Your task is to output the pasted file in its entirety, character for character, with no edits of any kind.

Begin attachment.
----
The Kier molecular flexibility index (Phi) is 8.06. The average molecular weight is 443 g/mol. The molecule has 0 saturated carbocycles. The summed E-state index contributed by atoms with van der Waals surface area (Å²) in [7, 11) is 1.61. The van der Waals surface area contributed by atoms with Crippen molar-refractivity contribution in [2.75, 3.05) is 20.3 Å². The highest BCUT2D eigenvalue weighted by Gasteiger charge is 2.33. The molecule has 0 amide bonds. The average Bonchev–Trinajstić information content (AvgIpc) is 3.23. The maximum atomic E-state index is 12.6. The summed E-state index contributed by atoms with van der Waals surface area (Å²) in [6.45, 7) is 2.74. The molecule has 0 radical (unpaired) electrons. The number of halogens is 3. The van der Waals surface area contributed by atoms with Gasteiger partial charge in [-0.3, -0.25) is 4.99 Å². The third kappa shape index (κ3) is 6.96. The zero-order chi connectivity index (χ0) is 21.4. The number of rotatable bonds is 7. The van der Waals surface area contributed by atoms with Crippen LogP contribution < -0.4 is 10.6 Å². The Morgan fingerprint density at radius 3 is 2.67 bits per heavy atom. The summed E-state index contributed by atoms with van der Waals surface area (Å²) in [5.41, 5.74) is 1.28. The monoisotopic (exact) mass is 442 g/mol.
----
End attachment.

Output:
The Kier molecular flexibility index (Phi) is 8.06. The average molecular weight is 443 g/mol. The molecule has 0 saturated carbocycles. The summed E-state index contributed by atoms with van der Waals surface area (Å²) in [7, 11) is 1.61. The van der Waals surface area contributed by atoms with Crippen molar-refractivity contribution in [2.75, 3.05) is 20.3 Å². The highest BCUT2D eigenvalue weighted by Gasteiger charge is 2.33. The molecule has 0 amide bonds. The average Bonchev–Trinajstić information content (AvgIpc) is 3.23. The maximum atomic E-state index is 12.6. The summed E-state index contributed by atoms with van der Waals surface area (Å²) in [6.45, 7) is 2.74. The molecule has 0 radical (unpaired) electrons. The number of halogens is 3. The van der Waals surface area contributed by atoms with Gasteiger partial charge in [-0.3, -0.25) is 4.99 Å². The third kappa shape index (κ3) is 6.96. The zero-order chi connectivity index (χ0) is 21.4. The number of rotatable bonds is 7. The van der Waals surface area contributed by atoms with Crippen LogP contribution < -0.4 is 10.6 Å². The Morgan fingerprint density at radius 3 is 2.67 bits per heavy atom. The summed E-state index contributed by atoms with van der Waals surface area (Å²) in [5.41, 5.74) is 1.28. The monoisotopic (exact) mass is 442 g/mol.